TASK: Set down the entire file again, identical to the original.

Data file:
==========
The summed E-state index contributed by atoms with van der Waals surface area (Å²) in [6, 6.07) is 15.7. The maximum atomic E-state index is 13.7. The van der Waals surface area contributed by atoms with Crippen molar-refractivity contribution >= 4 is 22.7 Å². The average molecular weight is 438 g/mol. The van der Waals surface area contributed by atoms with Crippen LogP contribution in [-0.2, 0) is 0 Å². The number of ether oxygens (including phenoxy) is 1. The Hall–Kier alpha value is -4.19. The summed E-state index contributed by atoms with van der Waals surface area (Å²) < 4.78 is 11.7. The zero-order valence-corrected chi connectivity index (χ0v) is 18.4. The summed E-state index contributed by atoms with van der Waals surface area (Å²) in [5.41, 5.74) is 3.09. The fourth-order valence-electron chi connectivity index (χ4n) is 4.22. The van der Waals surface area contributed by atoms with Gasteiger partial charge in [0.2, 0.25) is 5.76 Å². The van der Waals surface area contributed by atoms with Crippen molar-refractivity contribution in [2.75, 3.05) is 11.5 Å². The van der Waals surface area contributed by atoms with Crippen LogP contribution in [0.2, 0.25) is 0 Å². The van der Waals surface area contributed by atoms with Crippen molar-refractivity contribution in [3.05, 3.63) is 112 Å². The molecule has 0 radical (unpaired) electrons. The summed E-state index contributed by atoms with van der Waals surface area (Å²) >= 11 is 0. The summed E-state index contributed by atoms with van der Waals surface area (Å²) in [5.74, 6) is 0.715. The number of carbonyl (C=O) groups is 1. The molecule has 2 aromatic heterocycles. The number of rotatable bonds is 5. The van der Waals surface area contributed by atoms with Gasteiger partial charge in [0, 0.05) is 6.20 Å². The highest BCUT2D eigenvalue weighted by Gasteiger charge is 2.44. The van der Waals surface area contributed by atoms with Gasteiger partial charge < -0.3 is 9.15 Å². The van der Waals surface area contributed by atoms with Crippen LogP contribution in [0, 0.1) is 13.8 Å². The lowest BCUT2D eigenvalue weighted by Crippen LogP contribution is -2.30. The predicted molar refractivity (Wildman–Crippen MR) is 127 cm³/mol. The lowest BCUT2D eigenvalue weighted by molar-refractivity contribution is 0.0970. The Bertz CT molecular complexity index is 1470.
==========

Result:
The summed E-state index contributed by atoms with van der Waals surface area (Å²) in [6, 6.07) is 15.7. The maximum atomic E-state index is 13.7. The van der Waals surface area contributed by atoms with Crippen molar-refractivity contribution >= 4 is 22.7 Å². The average molecular weight is 438 g/mol. The van der Waals surface area contributed by atoms with Crippen LogP contribution in [-0.2, 0) is 0 Å². The number of ether oxygens (including phenoxy) is 1. The Hall–Kier alpha value is -4.19. The summed E-state index contributed by atoms with van der Waals surface area (Å²) < 4.78 is 11.7. The zero-order valence-corrected chi connectivity index (χ0v) is 18.4. The summed E-state index contributed by atoms with van der Waals surface area (Å²) in [5.41, 5.74) is 3.09. The fourth-order valence-electron chi connectivity index (χ4n) is 4.22. The van der Waals surface area contributed by atoms with Gasteiger partial charge in [0.2, 0.25) is 5.76 Å². The van der Waals surface area contributed by atoms with Crippen molar-refractivity contribution in [2.75, 3.05) is 11.5 Å². The van der Waals surface area contributed by atoms with Crippen LogP contribution in [0.2, 0.25) is 0 Å². The van der Waals surface area contributed by atoms with Crippen molar-refractivity contribution in [3.05, 3.63) is 112 Å². The molecule has 0 radical (unpaired) electrons. The summed E-state index contributed by atoms with van der Waals surface area (Å²) >= 11 is 0. The summed E-state index contributed by atoms with van der Waals surface area (Å²) in [5.74, 6) is 0.715. The number of carbonyl (C=O) groups is 1. The molecule has 2 aromatic heterocycles. The number of rotatable bonds is 5. The van der Waals surface area contributed by atoms with Gasteiger partial charge in [0, 0.05) is 6.20 Å². The highest BCUT2D eigenvalue weighted by Gasteiger charge is 2.44. The van der Waals surface area contributed by atoms with Gasteiger partial charge < -0.3 is 9.15 Å². The van der Waals surface area contributed by atoms with Crippen LogP contribution in [0, 0.1) is 13.8 Å². The lowest BCUT2D eigenvalue weighted by Crippen LogP contribution is -2.30. The predicted molar refractivity (Wildman–Crippen MR) is 127 cm³/mol. The lowest BCUT2D eigenvalue weighted by molar-refractivity contribution is 0.0970. The Bertz CT molecular complexity index is 1470.